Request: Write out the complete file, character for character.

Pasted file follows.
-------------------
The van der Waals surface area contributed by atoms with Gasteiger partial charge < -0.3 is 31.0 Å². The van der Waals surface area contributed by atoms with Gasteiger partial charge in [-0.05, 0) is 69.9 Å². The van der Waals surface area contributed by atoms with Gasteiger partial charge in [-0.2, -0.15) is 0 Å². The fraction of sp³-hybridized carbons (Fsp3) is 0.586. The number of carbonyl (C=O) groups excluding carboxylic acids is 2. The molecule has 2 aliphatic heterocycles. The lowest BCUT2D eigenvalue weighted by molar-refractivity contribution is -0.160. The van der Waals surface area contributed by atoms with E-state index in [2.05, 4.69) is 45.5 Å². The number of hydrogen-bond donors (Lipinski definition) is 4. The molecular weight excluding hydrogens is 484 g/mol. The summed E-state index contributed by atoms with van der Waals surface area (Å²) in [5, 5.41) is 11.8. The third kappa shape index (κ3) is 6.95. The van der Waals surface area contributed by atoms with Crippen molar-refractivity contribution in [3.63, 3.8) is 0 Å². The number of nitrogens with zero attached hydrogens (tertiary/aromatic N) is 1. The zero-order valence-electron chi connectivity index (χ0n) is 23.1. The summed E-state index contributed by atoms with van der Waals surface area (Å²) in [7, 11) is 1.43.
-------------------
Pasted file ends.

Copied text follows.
The van der Waals surface area contributed by atoms with Gasteiger partial charge < -0.3 is 31.0 Å². The van der Waals surface area contributed by atoms with Gasteiger partial charge in [-0.05, 0) is 69.9 Å². The van der Waals surface area contributed by atoms with Gasteiger partial charge in [-0.2, -0.15) is 0 Å². The fraction of sp³-hybridized carbons (Fsp3) is 0.586. The number of carbonyl (C=O) groups excluding carboxylic acids is 2. The molecule has 2 aliphatic heterocycles. The lowest BCUT2D eigenvalue weighted by molar-refractivity contribution is -0.160. The van der Waals surface area contributed by atoms with E-state index in [2.05, 4.69) is 45.5 Å². The number of hydrogen-bond donors (Lipinski definition) is 4. The molecular weight excluding hydrogens is 484 g/mol. The summed E-state index contributed by atoms with van der Waals surface area (Å²) in [5, 5.41) is 11.8. The third kappa shape index (κ3) is 6.95. The van der Waals surface area contributed by atoms with Crippen molar-refractivity contribution in [3.63, 3.8) is 0 Å². The number of nitrogens with zero attached hydrogens (tertiary/aromatic N) is 1. The zero-order valence-electron chi connectivity index (χ0n) is 23.1. The summed E-state index contributed by atoms with van der Waals surface area (Å²) in [7, 11) is 1.43.